August 18 2012; Denver, CO, USA; Seattle Seahawks head coach Pete Carroll calls out to his team in the third quarter of a preseason game against the Denver Broncos at Sports Authority Field. The Seahawks defeated the Broncos 30-10. Mandatory Credit: Ron Chenoy-US PRESSWIRE
This is no attempt to analyze Xs and Os, project rosters, or critique the front office. This exists merely to Hans and Franz (to pump!) you up.
I imagine Jim Harbaugh, and he's sweating, unable to focus because the following vision digs into him like a tick with an agenda: Pete Carroll walking over to Gus Bradley, right at kickoff. They watch Steven Hauschka tee off, ball spiraling end over end towards a touchback. Pete looks to Gus, and asks him how the men are feeling. "Hungry" Bradley responds. "Good," Pete says; they clasp arms. "Strength and honor."
"At my signal, unleash hell."
Twelves, it's time to revel in the potential of this defense. Out is the bend-don't-break approach. In is a crop of long, large and fast athletes, who have brought a quick-twitch attack to this defense that the Seahawks haven't had in a long time, if ever.
But let's focus on the enormous positives. The Titans (mythical beings who supported the heavens and earth, not the Tennessee outfit) themselves envy the strength of our D-line. Red Bryant looks like a lunar lander with arms and legs. With Alan Branch and Brandon Mebane, teams will find it easier at times to run through a brick wall, again. And while the defense succeeded last year without a terrific pass rush, the additions of Jason Jones and Irvin means it can't help but be better. The floor has been laid pretty high for this aspect of the defense, while the ceiling has been raised considerably.
Another opportunity this team has this year, to improve the pass rush, is the ability to install new blitz packages this offseason. The lockout, and personnel turnover, denied them an opportunity to develop this last year. With the speed in the front seven, I expect Pete and Gus to come up with some crazy stuff, blitzes that look like a game of Mousetrap. With agile and speedy players like Chris Clemons, Bruce Irvin, K.J. Wright, Bobby Wagner and Leroy Hill, I suspect opponents are in for some nasty surprises on third down this year.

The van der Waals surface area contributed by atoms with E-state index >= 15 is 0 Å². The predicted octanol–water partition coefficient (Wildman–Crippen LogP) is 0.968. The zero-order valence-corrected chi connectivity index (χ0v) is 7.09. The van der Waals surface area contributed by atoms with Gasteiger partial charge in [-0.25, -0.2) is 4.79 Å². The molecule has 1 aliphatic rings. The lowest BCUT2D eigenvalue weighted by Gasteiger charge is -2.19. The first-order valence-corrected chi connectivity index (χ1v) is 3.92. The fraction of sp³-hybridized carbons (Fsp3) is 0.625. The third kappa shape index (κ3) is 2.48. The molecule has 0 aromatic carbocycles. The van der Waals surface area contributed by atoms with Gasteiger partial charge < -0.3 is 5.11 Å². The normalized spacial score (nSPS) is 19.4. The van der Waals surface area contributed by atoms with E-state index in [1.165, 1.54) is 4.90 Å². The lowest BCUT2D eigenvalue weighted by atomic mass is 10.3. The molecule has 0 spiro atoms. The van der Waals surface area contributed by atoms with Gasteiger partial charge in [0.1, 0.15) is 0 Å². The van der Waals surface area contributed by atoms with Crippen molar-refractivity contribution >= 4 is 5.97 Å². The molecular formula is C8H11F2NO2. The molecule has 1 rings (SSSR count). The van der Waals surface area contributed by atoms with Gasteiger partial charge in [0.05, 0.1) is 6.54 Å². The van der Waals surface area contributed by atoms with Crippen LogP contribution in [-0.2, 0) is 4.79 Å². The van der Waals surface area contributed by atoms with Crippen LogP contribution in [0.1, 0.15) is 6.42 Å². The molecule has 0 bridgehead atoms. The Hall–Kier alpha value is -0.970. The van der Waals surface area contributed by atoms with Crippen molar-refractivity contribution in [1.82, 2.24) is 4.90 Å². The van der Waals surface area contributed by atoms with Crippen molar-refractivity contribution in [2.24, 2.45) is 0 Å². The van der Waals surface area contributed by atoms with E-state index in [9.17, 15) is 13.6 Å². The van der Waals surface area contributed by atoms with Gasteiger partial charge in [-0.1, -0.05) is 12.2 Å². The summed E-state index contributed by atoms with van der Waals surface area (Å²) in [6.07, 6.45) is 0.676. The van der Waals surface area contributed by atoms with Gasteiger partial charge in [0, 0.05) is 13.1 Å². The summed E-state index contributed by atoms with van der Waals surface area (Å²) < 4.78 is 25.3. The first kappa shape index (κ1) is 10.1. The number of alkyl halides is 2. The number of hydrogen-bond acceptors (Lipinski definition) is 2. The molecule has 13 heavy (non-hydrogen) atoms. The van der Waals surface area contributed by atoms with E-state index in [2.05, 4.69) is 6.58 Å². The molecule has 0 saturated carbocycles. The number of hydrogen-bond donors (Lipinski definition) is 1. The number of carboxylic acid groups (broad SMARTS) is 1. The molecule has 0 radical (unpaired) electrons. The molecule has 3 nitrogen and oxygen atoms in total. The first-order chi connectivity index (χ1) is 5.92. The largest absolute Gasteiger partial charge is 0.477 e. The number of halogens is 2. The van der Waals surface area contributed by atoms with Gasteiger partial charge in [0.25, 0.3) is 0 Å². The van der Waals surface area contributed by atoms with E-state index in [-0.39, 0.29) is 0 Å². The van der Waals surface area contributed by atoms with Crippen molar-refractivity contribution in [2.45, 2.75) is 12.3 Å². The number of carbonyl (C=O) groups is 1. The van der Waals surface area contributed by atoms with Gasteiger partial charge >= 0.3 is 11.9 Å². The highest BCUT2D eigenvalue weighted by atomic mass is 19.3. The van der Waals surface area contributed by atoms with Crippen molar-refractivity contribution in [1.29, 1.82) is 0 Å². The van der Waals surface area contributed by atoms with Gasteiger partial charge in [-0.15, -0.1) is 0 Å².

I can't really add to the praise our secondary has received. All I can say is, would anyone be surprised if all four starters made the pro-bowl? I'm not saying it's likely, but the fact it's possible is something remarkable.
Normally, as a sports fan, I try to temper my expectations. This defense makes that hard to do. I see youth, speed, strength and depth. Anything can happen. Injuries and bad luck creep up often, every season. We are looking at possibly two rookie starters with some serious question marks. But I think there is an attitude among the players, a swagger that just keeps infecting the 12th man. And I'm not fighting it. Unleash hell.
Tom Cable looks at his group of linemen in a meeting. The room is big enough for 25 regular human beings, but for these ten, it feels ready to burst at the seams. There are, strewn about the room, mugs of mead and flagons of ale, and an unidentifiable carcass lays in the corner, its bones picked clean. It's raining sideways, the windows only a thin veil to chaos. It's dark, lightning flashes and thunder rattles everything but the men in this room. Cable digs in: